Sometime during the summer I was thirteen I wet the bed. This was an anomaly. I had never had issues with bedwetting, even as a small child. I wasn’t ill. I didn’t drink a two liter bottle of soda before I went to bed, I just woke up in the middle of the night and I was pissing myself. I think I lay there for a minute, stunned and half-asleep in my own urine, just not wanting to take whatever was the next consequential step. The windows were open because it was July and the world sounded like someone had spread crickets over its entire surface with a godlike spatula. I listened for signs of insomnia in my house and heard nothing.
After I cleaned myself off and stumbled into a pair of dry underwear, I took my Peanuts® blankets outside onto the second floor deck and spread them out on the sandpaper-like landing. We lived in the rural suburbs and the night was that kind of dark where whites like Peanuts® blankets and fingernails and underwear just barely glowed in whatever pale light reflected off the sky. I sniffed the air a few times to see if I could smell pee but it just smelled like air.
Then there was the problem of the mattress, which I flipped over and commended myself on my logic, although I didn’t have much choice in this matter. I had to go back to sleep, and I wasn’t going to sleep in excrement or try to lie on the fringes of the bed hoping my dormant body didn’t roll into the pis gutter. And now every time I read something suggesting you should flip your mattress as often as the seasons change I laugh a little remembering my thirteen-year-old self revolving a mattress in the middle of the night and thinking only: if you can’t see it, it isn’t there.
And I was right, I suppose. Surprisingly none of this backfired on me. When asked about the blankets I lied and said they smelled funny and needed airing out and was never asked again. The pis dried. The room didn’t smell. Life returned to its ordinary state of non-bed-wetting. The only change I made was making sure I peed before going to bed every night. That was all I could really do.
But I felt sort of betrayed. This may have been the first event that made me realize the human body is wild and precarious. If you can’t trust your body won’t pis itself in the night, then what can you trust? This random night of bed-pissing set me at odds with my body, convinced we were somehow pitted against each other, as though we were two completely separate entities.
But this is not about dualism; it’s actually about drive-in movies.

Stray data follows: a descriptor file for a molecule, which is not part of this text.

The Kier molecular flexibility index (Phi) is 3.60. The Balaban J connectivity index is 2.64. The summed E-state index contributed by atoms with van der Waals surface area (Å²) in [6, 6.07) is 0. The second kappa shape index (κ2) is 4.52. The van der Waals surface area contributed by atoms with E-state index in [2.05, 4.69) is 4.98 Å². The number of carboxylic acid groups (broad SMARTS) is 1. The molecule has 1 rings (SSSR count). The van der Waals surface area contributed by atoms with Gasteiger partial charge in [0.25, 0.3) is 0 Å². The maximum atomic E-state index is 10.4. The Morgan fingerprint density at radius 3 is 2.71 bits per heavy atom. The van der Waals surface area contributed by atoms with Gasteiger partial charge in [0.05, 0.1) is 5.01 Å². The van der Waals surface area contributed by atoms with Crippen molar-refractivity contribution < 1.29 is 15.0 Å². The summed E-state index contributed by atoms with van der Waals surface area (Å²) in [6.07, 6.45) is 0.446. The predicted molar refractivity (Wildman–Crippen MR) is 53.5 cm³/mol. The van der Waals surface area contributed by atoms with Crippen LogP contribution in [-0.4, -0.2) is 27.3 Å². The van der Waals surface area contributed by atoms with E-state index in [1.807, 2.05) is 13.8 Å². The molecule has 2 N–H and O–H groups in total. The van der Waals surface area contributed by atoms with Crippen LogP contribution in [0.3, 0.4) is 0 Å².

The evening before the peeing I had spent what felt like (and probably was) hours on the cordless phone with my friend Katy, sitting in the humid dusk on the sandpaper-y deck where I would later spread the pis-blankets. We had discovered the existence of a drive-in movie theatre somewhere in Connecticut and became absurdly preoccupied the way thirteen-year-olds do with the when and how of getting to said drive-in movie theatre. I had never been to a drive-in and believed them to be nostalgic and romantic. I fell in love with the idea in the same way I loved Sunday nights at the donut shop down the street when all the local aficionados would show off their classic cars. I also associated this drive-in magic with the possibility of meeting a BOY even though we would go with Katy’s parents and younger siblings in their Ford Explorer and drive-ins were dark and not conducive to meeting and falling in love with other thirteen (or fourteen) year old boys who would likely also be with their families in family-sized vehicles. Even so, she and I talked on the phone until it was late enough to almost be the next day. I fell asleep excited about the possibility of something new and different and woke up pissing myself, which was new and different, just not in the way I expected.
Life is unpredictable. I would never have predicted that the concept of drive-in movies would one day be inextricable from the concept of bed-wetting, but they are forever symbiotic in my head. I will also permanently associate the song “Kumbaya” with Girl Scout Camp and rice crispy treats with Jehovah’s witnesses. But these are stories for another day.